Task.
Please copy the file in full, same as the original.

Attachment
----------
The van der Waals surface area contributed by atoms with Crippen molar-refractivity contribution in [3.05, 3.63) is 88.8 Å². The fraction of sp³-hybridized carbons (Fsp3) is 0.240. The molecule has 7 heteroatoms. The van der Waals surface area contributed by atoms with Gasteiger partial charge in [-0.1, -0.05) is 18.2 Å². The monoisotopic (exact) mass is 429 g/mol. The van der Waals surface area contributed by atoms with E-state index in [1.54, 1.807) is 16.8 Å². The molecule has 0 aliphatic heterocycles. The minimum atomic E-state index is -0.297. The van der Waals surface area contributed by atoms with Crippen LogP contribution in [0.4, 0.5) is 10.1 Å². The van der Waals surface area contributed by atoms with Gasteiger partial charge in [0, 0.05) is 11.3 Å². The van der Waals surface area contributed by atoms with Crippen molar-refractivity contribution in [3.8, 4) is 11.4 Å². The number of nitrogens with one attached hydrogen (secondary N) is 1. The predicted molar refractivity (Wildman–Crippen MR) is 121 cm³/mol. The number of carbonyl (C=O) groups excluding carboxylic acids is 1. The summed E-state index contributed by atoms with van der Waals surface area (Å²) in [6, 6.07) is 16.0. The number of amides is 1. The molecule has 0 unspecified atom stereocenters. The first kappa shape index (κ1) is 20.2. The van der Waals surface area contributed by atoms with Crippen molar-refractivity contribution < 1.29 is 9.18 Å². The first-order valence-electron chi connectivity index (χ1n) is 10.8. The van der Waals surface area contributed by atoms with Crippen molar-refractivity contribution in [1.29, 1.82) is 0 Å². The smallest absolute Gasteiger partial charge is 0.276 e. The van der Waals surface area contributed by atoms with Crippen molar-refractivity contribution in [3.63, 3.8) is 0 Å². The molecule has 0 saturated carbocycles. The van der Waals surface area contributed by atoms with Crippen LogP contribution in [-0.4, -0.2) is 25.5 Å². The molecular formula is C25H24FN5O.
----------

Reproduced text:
The van der Waals surface area contributed by atoms with Crippen molar-refractivity contribution in [3.05, 3.63) is 88.8 Å². The fraction of sp³-hybridized carbons (Fsp3) is 0.240. The molecule has 7 heteroatoms. The van der Waals surface area contributed by atoms with Gasteiger partial charge in [-0.1, -0.05) is 18.2 Å². The monoisotopic (exact) mass is 429 g/mol. The van der Waals surface area contributed by atoms with E-state index in [1.54, 1.807) is 16.8 Å². The molecule has 0 aliphatic heterocycles. The minimum atomic E-state index is -0.297. The van der Waals surface area contributed by atoms with Crippen LogP contribution in [0.4, 0.5) is 10.1 Å². The van der Waals surface area contributed by atoms with Gasteiger partial charge in [0, 0.05) is 11.3 Å². The van der Waals surface area contributed by atoms with Crippen molar-refractivity contribution in [3.8, 4) is 11.4 Å². The number of nitrogens with one attached hydrogen (secondary N) is 1. The predicted molar refractivity (Wildman–Crippen MR) is 121 cm³/mol. The number of carbonyl (C=O) groups excluding carboxylic acids is 1. The summed E-state index contributed by atoms with van der Waals surface area (Å²) in [6, 6.07) is 16.0. The number of amides is 1. The molecule has 0 unspecified atom stereocenters. The first kappa shape index (κ1) is 20.2. The van der Waals surface area contributed by atoms with Crippen molar-refractivity contribution < 1.29 is 9.18 Å². The first-order valence-electron chi connectivity index (χ1n) is 10.8. The van der Waals surface area contributed by atoms with Crippen molar-refractivity contribution in [1.29, 1.82) is 0 Å². The smallest absolute Gasteiger partial charge is 0.276 e. The van der Waals surface area contributed by atoms with Crippen molar-refractivity contribution in [3.63, 3.8) is 0 Å². The molecule has 0 saturated carbocycles. The van der Waals surface area contributed by atoms with Crippen LogP contribution in [-0.4, -0.2) is 25.5 Å². The molecular formula is C25H24FN5O.